“Having the everlasting gospel to preach unto those who dwell on the earth.”—Revelation 14:6.
This worldwide proclamation of the glad message has been going on for ages. It is to be wider, and louder, and more urgent as the end draws near. The gospel is to be preached to all nations for a witness before the end comes.
The proclamation is made by an angel—an angel flying in mid-heaven, the position of the sun at noon—that all may see and hear. Angels in the book of Revelation, are representatives of the invisible agencies at work on earth.
They are living and personal agencies, though invisible—superhuman powers, setting in motion the whole machinery of the world; and in the case of the present angel, the special machinery for the promulgation of the everlasting gospel. This book of the Revelation (like Daniel and Zechariah) takes us ‘within the veil that hides the material from the spiritual’, the human from the superhuman. It gives us the hidden, or supernatural side of Church history; the secret springs and invisible agencies which produce events and facts—changes for good or evil; it gives us a glimpse of the true laws of nature, or at least of those living powers and processes by which these laws are regulated and made to subserve the Creator’s purpose. It shows us that angels have far more to do with our world and its history than we suppose; it keeps before us, what is so much needed in our day, the supernatural world of intelligence, and life, and strength, outside of ours—yet quite as real and true—closely though invisibly connected with us, and operating at all points, animate and inanimate, spiritual and physical, upon the course of things in this lower sphere of ours. These ‘ministering angels’ (Hebrews 1:14) have far more numerous and various ministries in connection with earth and its history than we usually ascribe to them.
This angel is seen ‘preaching’ (he has the ‘evangel to evangelize,’ as the words are literally), making the good news known. Not that he actually preaches as men do; both by stirring up human agencies and in other more secret ways communicating it to men. Satan and his angels work for evil, in the dissemination of error, the sowing of tares, the inventing of strong delusions; and why should it be thought incredible that good angels might, in their sphere of good, do the like service for truth and righteousness? How Satan tempted Christ—how he made Ananias lie to God—how he sowed the tares—how he leavens the world with error—how he beguiles us with his subtlety—we know not; but he does so. Just as the law was given by angels, as the ‘word was spoken by angels’ (Hebrews 2:2), as ‘the angel testified these things in the Churches’ (Revelation 22:16), so this angel in mid-heaven may be understood as proclaiming the everlasting gospel. Angelic lips may not be heard; but human lips, set in motion by agencies which eye has not seen, may proclaim it. There is here a new proclamation of an old thing; a re-promulgation on a wider circle of the everlasting gospel in the last days, just before the great act of judgment is consummated.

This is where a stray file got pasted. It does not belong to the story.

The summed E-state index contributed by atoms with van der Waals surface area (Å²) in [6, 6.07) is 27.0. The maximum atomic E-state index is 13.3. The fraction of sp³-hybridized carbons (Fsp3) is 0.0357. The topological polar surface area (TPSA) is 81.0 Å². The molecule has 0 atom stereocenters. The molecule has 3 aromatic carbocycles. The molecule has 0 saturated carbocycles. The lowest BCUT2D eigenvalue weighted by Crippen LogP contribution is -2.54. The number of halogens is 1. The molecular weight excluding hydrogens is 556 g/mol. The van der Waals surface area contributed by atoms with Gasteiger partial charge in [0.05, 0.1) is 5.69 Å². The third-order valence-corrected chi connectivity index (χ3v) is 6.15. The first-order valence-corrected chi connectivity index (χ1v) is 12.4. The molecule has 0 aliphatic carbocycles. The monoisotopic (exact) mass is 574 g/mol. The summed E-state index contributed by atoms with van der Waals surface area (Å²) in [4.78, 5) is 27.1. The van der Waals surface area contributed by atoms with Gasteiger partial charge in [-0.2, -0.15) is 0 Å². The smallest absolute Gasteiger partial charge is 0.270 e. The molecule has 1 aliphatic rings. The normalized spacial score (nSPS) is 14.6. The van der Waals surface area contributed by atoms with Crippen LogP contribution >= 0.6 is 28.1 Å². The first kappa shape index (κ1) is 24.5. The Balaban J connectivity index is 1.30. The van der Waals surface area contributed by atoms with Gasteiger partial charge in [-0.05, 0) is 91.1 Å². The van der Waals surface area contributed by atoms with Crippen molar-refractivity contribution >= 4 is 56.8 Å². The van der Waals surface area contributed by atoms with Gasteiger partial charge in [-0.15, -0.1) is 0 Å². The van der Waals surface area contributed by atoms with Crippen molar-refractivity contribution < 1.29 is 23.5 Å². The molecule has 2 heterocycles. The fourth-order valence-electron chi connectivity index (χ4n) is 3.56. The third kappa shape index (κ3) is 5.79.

I. The GOSPEL. It is a ‘glad message’ from God to man; good news from heaven to earth. In it we have not man speaking to God, but God to man; not earth crying to heaven, but heaven to earth; it is love descending, not love ascending. It is the gladdest of all glad tidings that ever came to earth. It is the true good news—
(1) It is the true good news of God’s free love. To be good news, it must be the news of love. And for that love to be available or accessible to the sinner, it must be absolutely and unconditionally free. God’s free love is the very essence and marrow of the gospel. And it is as large as it is free.
(2) It is the true good news of God’s great gift. God gave His Son—and the Son gave Himself. Here is a gift beyond all measure and price—an ‘unspeakable gift.’ Of this the gospel is the glad message.
(3) It is the true good news of God’s propitiation for sin. It was not a mere gift, but a gift which was to be a propitiation—an atonement—a sacrificial gift—the gift of a substitute and surety. One special part of the value and suitableness of this gift—that which made it so pre-eminently a gift of sinners—was its sacrificial character. It was an offering for sin. It contained cleansing and reconciling blood. Yes, Christ is the propitiation for our sins! God has set Him forth as a propitiation. This is the very gladness of the glad message.
(4) It is the true good news of God’s righteousness. He is the righteousness of God—and He was made sin for us, that we might be made the righteousness of God in Him. We bring glad tidings of a divine righteousness in preaching the gospel of the grace of God—righteousness for the unrighteous, yes, for the most unrighteous of the sons of men!
(5) It is the true good news of God’s kingdom. The ‘gospel of the kingdom’ is its special designation. It is good news of a kingdom, and of the new and living way, and of the open gate into that kingdom for sinners. There is a glorious kingdom—there is free access to it; its gates are open; God bids us welcome. This is our gospel. Enter in, O man, O sinner, into the kingdom of God!